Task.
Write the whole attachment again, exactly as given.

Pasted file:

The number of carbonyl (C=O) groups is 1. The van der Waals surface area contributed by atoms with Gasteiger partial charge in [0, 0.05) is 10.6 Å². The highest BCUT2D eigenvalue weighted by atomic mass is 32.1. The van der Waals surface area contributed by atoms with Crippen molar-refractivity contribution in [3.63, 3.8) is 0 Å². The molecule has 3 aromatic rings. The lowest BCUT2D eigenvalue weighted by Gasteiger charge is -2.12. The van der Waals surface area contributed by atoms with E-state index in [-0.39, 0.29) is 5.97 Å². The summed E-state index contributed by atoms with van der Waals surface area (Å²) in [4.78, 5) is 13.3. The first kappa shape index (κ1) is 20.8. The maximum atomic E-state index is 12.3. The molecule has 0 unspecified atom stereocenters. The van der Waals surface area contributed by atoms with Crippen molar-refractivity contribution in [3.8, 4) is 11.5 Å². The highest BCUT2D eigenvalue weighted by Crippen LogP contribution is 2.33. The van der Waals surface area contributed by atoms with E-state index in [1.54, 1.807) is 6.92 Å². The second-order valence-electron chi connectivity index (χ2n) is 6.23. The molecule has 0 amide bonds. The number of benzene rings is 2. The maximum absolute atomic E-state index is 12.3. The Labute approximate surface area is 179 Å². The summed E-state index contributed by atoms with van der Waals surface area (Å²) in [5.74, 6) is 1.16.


The number of carbonyl (C=O) groups is 1. The van der Waals surface area contributed by atoms with Gasteiger partial charge in [0, 0.05) is 10.6 Å². The highest BCUT2D eigenvalue weighted by atomic mass is 32.1. The van der Waals surface area contributed by atoms with Crippen molar-refractivity contribution in [3.63, 3.8) is 0 Å². The molecule has 3 aromatic rings. The lowest BCUT2D eigenvalue weighted by Gasteiger charge is -2.12. The van der Waals surface area contributed by atoms with E-state index in [-0.39, 0.29) is 5.97 Å². The summed E-state index contributed by atoms with van der Waals surface area (Å²) in [4.78, 5) is 13.3. The first kappa shape index (κ1) is 20.8. The maximum atomic E-state index is 12.3. The molecule has 0 unspecified atom stereocenters. The van der Waals surface area contributed by atoms with Crippen molar-refractivity contribution in [3.8, 4) is 11.5 Å². The highest BCUT2D eigenvalue weighted by Crippen LogP contribution is 2.33. The van der Waals surface area contributed by atoms with E-state index in [1.54, 1.807) is 6.92 Å². The second-order valence-electron chi connectivity index (χ2n) is 6.23. The molecule has 0 amide bonds. The number of benzene rings is 2. The maximum absolute atomic E-state index is 12.3. The Labute approximate surface area is 179 Å². The summed E-state index contributed by atoms with van der Waals surface area (Å²) in [5.74, 6) is 1.16.